Posted on: Jul 01, 2019

There is a point at the end of  most mediation sessions, usually after documents have been signed and water glasses and whiteboard markers are being cleared away, where one of the parties turns to someone, maybe the mediator or maybe one of their own support people, and says, “I’m so relieved.”

Their relief is not usually because they’ve somehow been proved ‘right’ or because they’ve cunningly negotiated themselves a lotto-sized payment.  Their relief is because the conflict, which may have been part of their lives for weeks or months or years, has at last been played out and is finally, palpably, over.

Being part of a process which ends conflict – or even heals it – is a wonderful experience and like most mediators, I love these moments.

In his 2001 book ‘Mediating Dangerously’ (yes, it really is called that) Kenneth Cloke talks about ‘hidden issues’ lying beneath the surface of any conflict.  He expresses one of these issues by posing questions –

What price are you paying for this conflict?  How long do you intend to keep paying it? [1]

The price we usually pay for workplace conflict is anxiety.  It’s a high price.  Anxiety comes in many forms (anger, anyone?).  It can be linked back to any number of conflict attributes.  For one thing, what about the time all this conflict takes up?  Anxiety – in this case the discomfort of active conflict – and relief from it, is part of what experienced mediators talk about as the rise of and fall of the dispute, or, if you like, the drama of the conflict.

‘Think about how you’ll feel when this is all over,’ we say to parties, hoping to encourage them to think about the third act of their drama; the moment when their conflict is finally resolved.

Resolution isn’t usually achieved as many might think, during the negotiating phase of the mediation session, vital though this stage of the process is.  Mostly, it’s achieved during the joint session when the ability of the parties to really hear each other, in other words, the quality of their listening, is crucial.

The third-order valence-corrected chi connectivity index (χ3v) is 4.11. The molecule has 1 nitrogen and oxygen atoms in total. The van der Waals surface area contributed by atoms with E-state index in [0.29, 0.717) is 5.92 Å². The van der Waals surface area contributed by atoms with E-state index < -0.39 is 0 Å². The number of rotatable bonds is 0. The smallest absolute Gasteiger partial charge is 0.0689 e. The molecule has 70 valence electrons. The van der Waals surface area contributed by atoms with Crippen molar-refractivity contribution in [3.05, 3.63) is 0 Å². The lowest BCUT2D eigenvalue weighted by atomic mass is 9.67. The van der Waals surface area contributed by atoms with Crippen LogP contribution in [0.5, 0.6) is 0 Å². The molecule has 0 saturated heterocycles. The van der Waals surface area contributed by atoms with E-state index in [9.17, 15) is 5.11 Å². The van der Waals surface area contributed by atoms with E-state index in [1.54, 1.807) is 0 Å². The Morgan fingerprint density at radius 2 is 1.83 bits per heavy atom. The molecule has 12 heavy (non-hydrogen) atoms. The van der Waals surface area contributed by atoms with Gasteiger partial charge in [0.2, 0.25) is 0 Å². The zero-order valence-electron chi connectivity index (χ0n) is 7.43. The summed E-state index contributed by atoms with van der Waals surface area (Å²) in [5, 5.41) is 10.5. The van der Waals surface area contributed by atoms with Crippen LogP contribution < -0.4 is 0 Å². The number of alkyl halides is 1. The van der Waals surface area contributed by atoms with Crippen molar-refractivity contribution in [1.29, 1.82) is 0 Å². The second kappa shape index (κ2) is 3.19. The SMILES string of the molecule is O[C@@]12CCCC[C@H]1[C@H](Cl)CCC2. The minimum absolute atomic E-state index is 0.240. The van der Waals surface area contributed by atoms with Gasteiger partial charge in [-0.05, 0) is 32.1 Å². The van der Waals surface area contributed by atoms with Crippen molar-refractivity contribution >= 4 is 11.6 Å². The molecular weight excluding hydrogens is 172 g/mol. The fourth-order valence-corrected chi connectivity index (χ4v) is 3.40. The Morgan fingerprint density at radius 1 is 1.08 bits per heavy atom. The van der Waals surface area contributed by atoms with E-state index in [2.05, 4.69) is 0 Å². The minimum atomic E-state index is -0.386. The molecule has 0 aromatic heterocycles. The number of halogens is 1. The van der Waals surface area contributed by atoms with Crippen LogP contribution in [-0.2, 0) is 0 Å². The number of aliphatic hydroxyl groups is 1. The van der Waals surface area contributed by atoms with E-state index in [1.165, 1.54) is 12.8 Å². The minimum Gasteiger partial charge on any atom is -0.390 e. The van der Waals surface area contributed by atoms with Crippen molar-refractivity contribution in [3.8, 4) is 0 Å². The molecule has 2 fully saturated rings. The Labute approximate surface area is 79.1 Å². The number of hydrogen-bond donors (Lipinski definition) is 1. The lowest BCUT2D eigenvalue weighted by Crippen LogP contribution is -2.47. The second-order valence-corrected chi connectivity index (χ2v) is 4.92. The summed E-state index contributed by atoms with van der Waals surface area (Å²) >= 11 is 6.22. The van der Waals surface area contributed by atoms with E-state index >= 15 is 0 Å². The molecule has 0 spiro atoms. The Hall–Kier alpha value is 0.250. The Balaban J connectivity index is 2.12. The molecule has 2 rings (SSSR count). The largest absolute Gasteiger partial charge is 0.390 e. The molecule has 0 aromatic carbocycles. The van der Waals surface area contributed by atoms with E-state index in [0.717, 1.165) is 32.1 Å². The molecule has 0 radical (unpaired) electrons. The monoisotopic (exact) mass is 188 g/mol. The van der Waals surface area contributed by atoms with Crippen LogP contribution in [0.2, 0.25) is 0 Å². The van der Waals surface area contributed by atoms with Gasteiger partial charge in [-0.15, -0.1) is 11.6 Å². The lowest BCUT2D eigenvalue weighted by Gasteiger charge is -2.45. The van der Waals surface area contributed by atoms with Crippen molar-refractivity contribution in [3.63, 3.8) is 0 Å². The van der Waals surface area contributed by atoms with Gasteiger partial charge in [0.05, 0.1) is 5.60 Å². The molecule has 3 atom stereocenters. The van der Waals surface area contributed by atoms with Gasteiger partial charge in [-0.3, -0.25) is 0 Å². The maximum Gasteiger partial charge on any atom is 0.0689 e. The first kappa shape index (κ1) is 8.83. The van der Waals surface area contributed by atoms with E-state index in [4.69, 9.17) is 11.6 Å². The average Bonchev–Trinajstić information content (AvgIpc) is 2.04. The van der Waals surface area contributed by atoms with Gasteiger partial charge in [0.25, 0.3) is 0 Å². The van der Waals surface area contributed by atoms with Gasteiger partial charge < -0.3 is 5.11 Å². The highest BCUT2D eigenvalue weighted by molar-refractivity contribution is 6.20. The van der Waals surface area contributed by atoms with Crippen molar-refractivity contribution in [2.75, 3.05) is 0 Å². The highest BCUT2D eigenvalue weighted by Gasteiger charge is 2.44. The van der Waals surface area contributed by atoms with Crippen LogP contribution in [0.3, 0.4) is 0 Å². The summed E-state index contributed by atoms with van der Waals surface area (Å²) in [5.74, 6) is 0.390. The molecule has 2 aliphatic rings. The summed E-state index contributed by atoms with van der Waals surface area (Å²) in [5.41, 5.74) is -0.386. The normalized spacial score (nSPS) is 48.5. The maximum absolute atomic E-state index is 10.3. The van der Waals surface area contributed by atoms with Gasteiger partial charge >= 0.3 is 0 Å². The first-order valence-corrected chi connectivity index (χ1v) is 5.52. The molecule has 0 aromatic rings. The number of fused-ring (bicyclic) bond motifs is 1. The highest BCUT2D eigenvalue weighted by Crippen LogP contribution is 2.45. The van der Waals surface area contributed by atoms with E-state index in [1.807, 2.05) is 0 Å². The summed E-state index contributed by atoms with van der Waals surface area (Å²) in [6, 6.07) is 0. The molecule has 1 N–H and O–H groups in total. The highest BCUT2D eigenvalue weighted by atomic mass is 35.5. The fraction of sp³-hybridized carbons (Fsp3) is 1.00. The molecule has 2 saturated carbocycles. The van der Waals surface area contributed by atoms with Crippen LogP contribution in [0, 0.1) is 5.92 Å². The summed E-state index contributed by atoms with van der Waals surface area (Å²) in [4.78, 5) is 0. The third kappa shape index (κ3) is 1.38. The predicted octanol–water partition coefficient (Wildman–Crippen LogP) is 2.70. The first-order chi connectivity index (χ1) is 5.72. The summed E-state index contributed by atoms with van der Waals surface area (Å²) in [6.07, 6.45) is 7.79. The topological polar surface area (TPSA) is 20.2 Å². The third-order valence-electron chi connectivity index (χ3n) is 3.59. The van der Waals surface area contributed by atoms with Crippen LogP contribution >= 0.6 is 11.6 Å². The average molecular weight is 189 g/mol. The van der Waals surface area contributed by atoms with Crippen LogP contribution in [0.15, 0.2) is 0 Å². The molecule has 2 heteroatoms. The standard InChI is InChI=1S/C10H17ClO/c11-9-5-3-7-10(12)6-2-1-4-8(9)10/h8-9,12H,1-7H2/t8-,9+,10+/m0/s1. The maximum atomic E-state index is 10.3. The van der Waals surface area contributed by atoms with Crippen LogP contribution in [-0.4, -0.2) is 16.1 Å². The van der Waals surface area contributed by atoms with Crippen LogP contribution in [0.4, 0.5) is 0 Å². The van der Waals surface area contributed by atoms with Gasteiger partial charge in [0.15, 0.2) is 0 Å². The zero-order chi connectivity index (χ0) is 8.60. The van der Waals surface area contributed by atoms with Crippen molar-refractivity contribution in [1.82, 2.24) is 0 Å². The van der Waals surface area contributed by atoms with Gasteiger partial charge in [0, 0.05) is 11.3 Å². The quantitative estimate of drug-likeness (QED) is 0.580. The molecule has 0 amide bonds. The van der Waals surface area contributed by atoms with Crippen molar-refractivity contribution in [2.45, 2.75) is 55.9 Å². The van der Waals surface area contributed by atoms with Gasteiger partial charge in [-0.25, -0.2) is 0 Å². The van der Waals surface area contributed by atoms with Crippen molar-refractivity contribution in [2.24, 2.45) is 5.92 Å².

‘We can encourage the parties to disengage their fight-or-flight responses, clear their minds of everything they think they know about the conflict and each other, and listen responsively and empathetically.’ [2]

Drama isn’t a word that fits well with our ideas of a properly run and high functioning workplace.  “I don’t want any dramas,” is a fair-enough aspiration and one dear to most of us.  But is it possible?  Don’t human beings come pre-programmed with a certain amount of in-built drama?  And once you have conflict – well, there’s a drama all of its own.

A few years ago, one of our blog posts said: Mediation can be a highly effective way to solve employment relationship problems.  Properly utilised, it can mean real savings in time and legal fees, and helps avoid the stresses and disadvantages involved in escalating the dispute through to the ERA.

All this is completely true.  Mediation can do these things and usually does.  What the blog post didn’t mention, are the stresses that are already there in the room before anything else happens.  It’s the lifting of those stresses and that psychological weight they cause that’s often the most powerful outcome of even a marginally successful mediation.

In thirty odd (and some were extremely odd) years attending mediations as a mediator and as an advocate, I’m happy to report that very few mediation sessions don’t include a moment of relief like the ones I’ve described.  For the mediator and for the advocates, it’s a gratifying part of their work.  For the parties it can be something even bigger; a moment of relief that transforms their conflict into something they’ve finally moved from their present into their past, letting them see into a future beyond it, at last .

Written by Evana Belich, one of our Mediators and Senior Associates.


[1] Cloke, Kenneth, ‘Mediating Dangerously’, Josey-Bass, 2001, page, 121

[2] Cloke again. As above.


This article, and any information contained on our website is necessarily brief and general in nature, and should not be substituted for professional advice. You should always seek professional advice before taking any action in relation to the matters addressed.